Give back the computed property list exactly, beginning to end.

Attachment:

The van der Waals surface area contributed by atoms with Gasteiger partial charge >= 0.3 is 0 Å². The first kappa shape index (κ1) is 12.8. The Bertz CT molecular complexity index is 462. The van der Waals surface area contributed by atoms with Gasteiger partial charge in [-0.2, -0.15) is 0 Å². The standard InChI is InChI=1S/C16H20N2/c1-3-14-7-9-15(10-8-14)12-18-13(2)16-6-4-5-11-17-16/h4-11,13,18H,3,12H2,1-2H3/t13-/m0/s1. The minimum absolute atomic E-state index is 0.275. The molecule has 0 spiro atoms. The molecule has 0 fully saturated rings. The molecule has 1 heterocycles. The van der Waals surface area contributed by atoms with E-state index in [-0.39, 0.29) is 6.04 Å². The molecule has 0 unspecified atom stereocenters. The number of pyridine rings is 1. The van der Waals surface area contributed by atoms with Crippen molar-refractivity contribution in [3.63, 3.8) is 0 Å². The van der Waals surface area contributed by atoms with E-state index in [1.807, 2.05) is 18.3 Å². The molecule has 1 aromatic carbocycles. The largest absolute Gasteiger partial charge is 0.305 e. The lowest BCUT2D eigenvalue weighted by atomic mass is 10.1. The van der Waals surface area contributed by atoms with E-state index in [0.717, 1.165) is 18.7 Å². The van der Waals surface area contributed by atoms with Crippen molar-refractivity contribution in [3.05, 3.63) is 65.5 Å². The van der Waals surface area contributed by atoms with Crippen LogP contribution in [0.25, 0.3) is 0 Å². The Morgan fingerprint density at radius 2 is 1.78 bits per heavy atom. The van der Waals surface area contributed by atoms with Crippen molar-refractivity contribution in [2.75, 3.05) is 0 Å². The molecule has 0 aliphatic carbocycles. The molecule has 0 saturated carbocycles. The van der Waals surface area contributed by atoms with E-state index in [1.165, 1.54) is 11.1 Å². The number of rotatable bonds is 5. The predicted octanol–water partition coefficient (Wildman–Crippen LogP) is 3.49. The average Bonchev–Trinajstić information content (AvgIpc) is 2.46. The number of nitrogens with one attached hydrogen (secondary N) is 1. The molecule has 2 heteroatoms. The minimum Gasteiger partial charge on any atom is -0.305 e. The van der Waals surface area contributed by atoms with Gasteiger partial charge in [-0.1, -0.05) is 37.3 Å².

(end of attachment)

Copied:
The van der Waals surface area contributed by atoms with Gasteiger partial charge >= 0.3 is 0 Å². The first kappa shape index (κ1) is 12.8. The Bertz CT molecular complexity index is 462. The van der Waals surface area contributed by atoms with Gasteiger partial charge in [-0.2, -0.15) is 0 Å². The standard InChI is InChI=1S/C16H20N2/c1-3-14-7-9-15(10-8-14)12-18-13(2)16-6-4-5-11-17-16/h4-11,13,18H,3,12H2,1-2H3/t13-/m0/s1. The minimum absolute atomic E-state index is 0.275. The molecule has 0 spiro atoms. The molecule has 0 fully saturated rings. The molecule has 1 heterocycles. The van der Waals surface area contributed by atoms with E-state index in [-0.39, 0.29) is 6.04 Å². The molecule has 0 unspecified atom stereocenters. The number of pyridine rings is 1. The van der Waals surface area contributed by atoms with Crippen molar-refractivity contribution in [3.63, 3.8) is 0 Å². The van der Waals surface area contributed by atoms with E-state index in [1.807, 2.05) is 18.3 Å². The molecule has 1 aromatic carbocycles. The largest absolute Gasteiger partial charge is 0.305 e. The lowest BCUT2D eigenvalue weighted by atomic mass is 10.1. The van der Waals surface area contributed by atoms with E-state index in [0.717, 1.165) is 18.7 Å². The van der Waals surface area contributed by atoms with Crippen molar-refractivity contribution in [3.05, 3.63) is 65.5 Å². The van der Waals surface area contributed by atoms with Crippen LogP contribution in [0.25, 0.3) is 0 Å². The Morgan fingerprint density at radius 2 is 1.78 bits per heavy atom. The van der Waals surface area contributed by atoms with Crippen molar-refractivity contribution in [2.75, 3.05) is 0 Å². The molecule has 0 aliphatic carbocycles. The molecule has 0 saturated carbocycles. The van der Waals surface area contributed by atoms with E-state index in [1.165, 1.54) is 11.1 Å². The number of rotatable bonds is 5. The predicted octanol–water partition coefficient (Wildman–Crippen LogP) is 3.49. The average Bonchev–Trinajstić information content (AvgIpc) is 2.46. The number of nitrogens with one attached hydrogen (secondary N) is 1. The molecule has 2 heteroatoms. The minimum Gasteiger partial charge on any atom is -0.305 e. The van der Waals surface area contributed by atoms with Gasteiger partial charge in [-0.1, -0.05) is 37.3 Å².